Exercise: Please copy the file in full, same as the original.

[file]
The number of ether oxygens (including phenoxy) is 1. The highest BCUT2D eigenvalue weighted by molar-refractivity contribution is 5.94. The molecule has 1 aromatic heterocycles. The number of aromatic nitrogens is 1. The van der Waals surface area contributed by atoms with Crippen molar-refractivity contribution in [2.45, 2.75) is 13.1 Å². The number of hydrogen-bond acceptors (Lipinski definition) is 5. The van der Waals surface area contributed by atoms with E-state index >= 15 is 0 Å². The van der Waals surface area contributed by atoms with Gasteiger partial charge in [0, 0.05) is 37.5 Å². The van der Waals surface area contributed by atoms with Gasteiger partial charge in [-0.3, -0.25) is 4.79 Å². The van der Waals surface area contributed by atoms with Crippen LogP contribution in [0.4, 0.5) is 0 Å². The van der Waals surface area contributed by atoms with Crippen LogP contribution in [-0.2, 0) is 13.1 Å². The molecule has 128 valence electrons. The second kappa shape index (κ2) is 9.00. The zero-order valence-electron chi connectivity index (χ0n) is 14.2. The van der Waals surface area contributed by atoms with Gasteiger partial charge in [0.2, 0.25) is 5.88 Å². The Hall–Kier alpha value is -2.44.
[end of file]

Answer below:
The number of ether oxygens (including phenoxy) is 1. The highest BCUT2D eigenvalue weighted by molar-refractivity contribution is 5.94. The molecule has 1 aromatic heterocycles. The number of aromatic nitrogens is 1. The van der Waals surface area contributed by atoms with Crippen molar-refractivity contribution in [2.45, 2.75) is 13.1 Å². The number of hydrogen-bond acceptors (Lipinski definition) is 5. The van der Waals surface area contributed by atoms with E-state index >= 15 is 0 Å². The van der Waals surface area contributed by atoms with Gasteiger partial charge in [0, 0.05) is 37.5 Å². The van der Waals surface area contributed by atoms with Gasteiger partial charge in [-0.3, -0.25) is 4.79 Å². The van der Waals surface area contributed by atoms with Crippen LogP contribution in [0.4, 0.5) is 0 Å². The van der Waals surface area contributed by atoms with Crippen LogP contribution in [-0.2, 0) is 13.1 Å². The molecule has 128 valence electrons. The second kappa shape index (κ2) is 9.00. The zero-order valence-electron chi connectivity index (χ0n) is 14.2. The van der Waals surface area contributed by atoms with Gasteiger partial charge in [0.2, 0.25) is 5.88 Å². The Hall–Kier alpha value is -2.44.